Avenida Brasil, 454
Lunch – Tue-Sun 12:30-15h
Dinner – Tue-Thu 19:30-23h & 19:30-1h
Tel: 226 186 111
The name fits like a glove, Ichiban means “number 1” in Japanese.
The chef behind this restaurant, Masaki Onishi, is native to Japan, and can thus bring a touch of genuinely and tradition to a cuisine here often hybridized with western trends (fusion).
Located right on the shoreline, this restaurant puts us in the right spirit to appreciate the marine delicacies that await us. Once entering, the mood is quiet and well approached, the discretion and sobriety of the decor bring comfort without confrontation. All the space is prepared to bring a sense of tranquility and intimacy, allowing us to focus on the food and our company.
When facing the menu, it is with interest that we see such a surprising, yet mostly unknown, variety of Japanese dishes. Yes, there’s a lot more than sushi to the menu, and that’s a good thing. Another appealing feature is the wide selection of fish, that goes beyond the usual suspects that are salmon, tuna, and sea bass.
In the times we have dined at Ichiban, we have been fortunate to try a few delights, both on the lunch menu (which is excellent value for money) as well as at dinner. We’ll describe here on what happened to us at a special dinner. We began with a miso soup, delicate and fragrant, and an excellent way to open the appetite for a feast. To further develop the meal, and as we were in a festive mood, we selected several moriawase (which is a combination platter, chosen by the chef) of tempuras, sushi, sashimi and nigiri. The scene that happened afterward can only be recalled in books that speak of medieval feasts that lasted for days. And only at the arrival of the dishes did we understand what we had gotten ourselves into.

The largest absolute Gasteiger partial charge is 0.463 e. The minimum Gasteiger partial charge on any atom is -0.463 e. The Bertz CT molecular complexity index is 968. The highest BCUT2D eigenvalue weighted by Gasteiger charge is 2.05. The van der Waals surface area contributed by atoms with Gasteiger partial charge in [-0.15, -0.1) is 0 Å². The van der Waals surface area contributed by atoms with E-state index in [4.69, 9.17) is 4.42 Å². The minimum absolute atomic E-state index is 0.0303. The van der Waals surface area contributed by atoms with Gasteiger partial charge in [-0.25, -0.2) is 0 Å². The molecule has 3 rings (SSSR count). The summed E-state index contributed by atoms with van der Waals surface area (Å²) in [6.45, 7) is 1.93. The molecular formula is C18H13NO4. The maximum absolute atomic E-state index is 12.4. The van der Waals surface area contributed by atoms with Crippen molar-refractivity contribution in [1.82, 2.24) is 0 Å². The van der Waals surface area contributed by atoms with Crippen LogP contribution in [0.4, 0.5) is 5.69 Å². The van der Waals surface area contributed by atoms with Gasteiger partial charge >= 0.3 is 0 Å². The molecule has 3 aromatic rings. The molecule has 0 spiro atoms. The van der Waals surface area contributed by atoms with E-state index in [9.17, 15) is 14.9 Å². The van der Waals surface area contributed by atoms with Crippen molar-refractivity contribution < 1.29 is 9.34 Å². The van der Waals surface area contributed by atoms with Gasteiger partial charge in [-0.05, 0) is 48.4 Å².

The tempuras surprised us, due to the pertinent use of vegetables, shrimp and fish, cased inside a fabulous batter and fried to crunchy perfection. However, the sushi, sashimi, and nigiri won the night. The sashimi was presented to us in a sumptuous display, with orientalist motifs, and a giant triggerfish head staring us right in the face. We did not consider the head intimidating, yet quite on the contrary, as a tribute to the fish and its so evident freshness. But tasting the food took us once more into a long lost place at the bottom of the sea. For starters, the variety of fish was impressive and included a few lesser seen fish (in sushi), such as john dory, brill, and triggerfish. The freshness and texture, as well as the masterfulness of the cuts, elevated the fish to glory. I can actually say that at that moment I feared I’d never enjoy cooked fish again. The sushi was transparent in the mastery of its preparation, with sober yet surprising combinations, which respected and threw the spotlights onto the fish and algae, which does not often happen in restaurants of this nature. The nigiri held their place on the podium, as we were presented 10 different pieces, all generously covered in fish and elevated by a well cooked and molded rice, that did not superimpose, but partnered. And as all that starts well may also end well, the desserts are also delicious and are a safe bet. The staff is of irreprehensible efficiency and is kind and helpful when explaining the wonders that arrive at the table.
All in all, Ichiban is an absolutely mandatory stopping point for all Japanese food lovers who live in and visit Porto.